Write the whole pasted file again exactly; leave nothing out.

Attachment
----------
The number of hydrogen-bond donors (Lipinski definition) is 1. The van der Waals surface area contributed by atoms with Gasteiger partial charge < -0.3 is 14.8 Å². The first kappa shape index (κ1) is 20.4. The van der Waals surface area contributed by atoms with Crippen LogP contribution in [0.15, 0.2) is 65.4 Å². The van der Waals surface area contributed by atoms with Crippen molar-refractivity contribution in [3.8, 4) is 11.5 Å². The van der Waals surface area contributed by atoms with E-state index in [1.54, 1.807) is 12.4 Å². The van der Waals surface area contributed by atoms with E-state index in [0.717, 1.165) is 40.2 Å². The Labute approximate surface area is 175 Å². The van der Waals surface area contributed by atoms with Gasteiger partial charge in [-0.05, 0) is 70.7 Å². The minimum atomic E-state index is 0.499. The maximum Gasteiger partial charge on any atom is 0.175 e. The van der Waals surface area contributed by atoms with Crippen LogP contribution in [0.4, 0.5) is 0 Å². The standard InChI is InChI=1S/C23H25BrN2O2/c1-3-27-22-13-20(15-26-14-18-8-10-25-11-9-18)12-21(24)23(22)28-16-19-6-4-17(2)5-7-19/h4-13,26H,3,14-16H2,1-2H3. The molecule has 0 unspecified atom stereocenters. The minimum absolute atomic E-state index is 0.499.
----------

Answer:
The number of hydrogen-bond donors (Lipinski definition) is 1. The van der Waals surface area contributed by atoms with Gasteiger partial charge < -0.3 is 14.8 Å². The first kappa shape index (κ1) is 20.4. The van der Waals surface area contributed by atoms with Crippen LogP contribution in [0.15, 0.2) is 65.4 Å². The van der Waals surface area contributed by atoms with Crippen molar-refractivity contribution in [3.8, 4) is 11.5 Å². The van der Waals surface area contributed by atoms with E-state index in [1.54, 1.807) is 12.4 Å². The van der Waals surface area contributed by atoms with E-state index in [0.717, 1.165) is 40.2 Å². The Labute approximate surface area is 175 Å². The van der Waals surface area contributed by atoms with Gasteiger partial charge in [-0.05, 0) is 70.7 Å². The minimum atomic E-state index is 0.499. The maximum Gasteiger partial charge on any atom is 0.175 e. The van der Waals surface area contributed by atoms with Crippen LogP contribution in [0.4, 0.5) is 0 Å². The standard InChI is InChI=1S/C23H25BrN2O2/c1-3-27-22-13-20(15-26-14-18-8-10-25-11-9-18)12-21(24)23(22)28-16-19-6-4-17(2)5-7-19/h4-13,26H,3,14-16H2,1-2H3. The molecule has 0 unspecified atom stereocenters. The minimum absolute atomic E-state index is 0.499.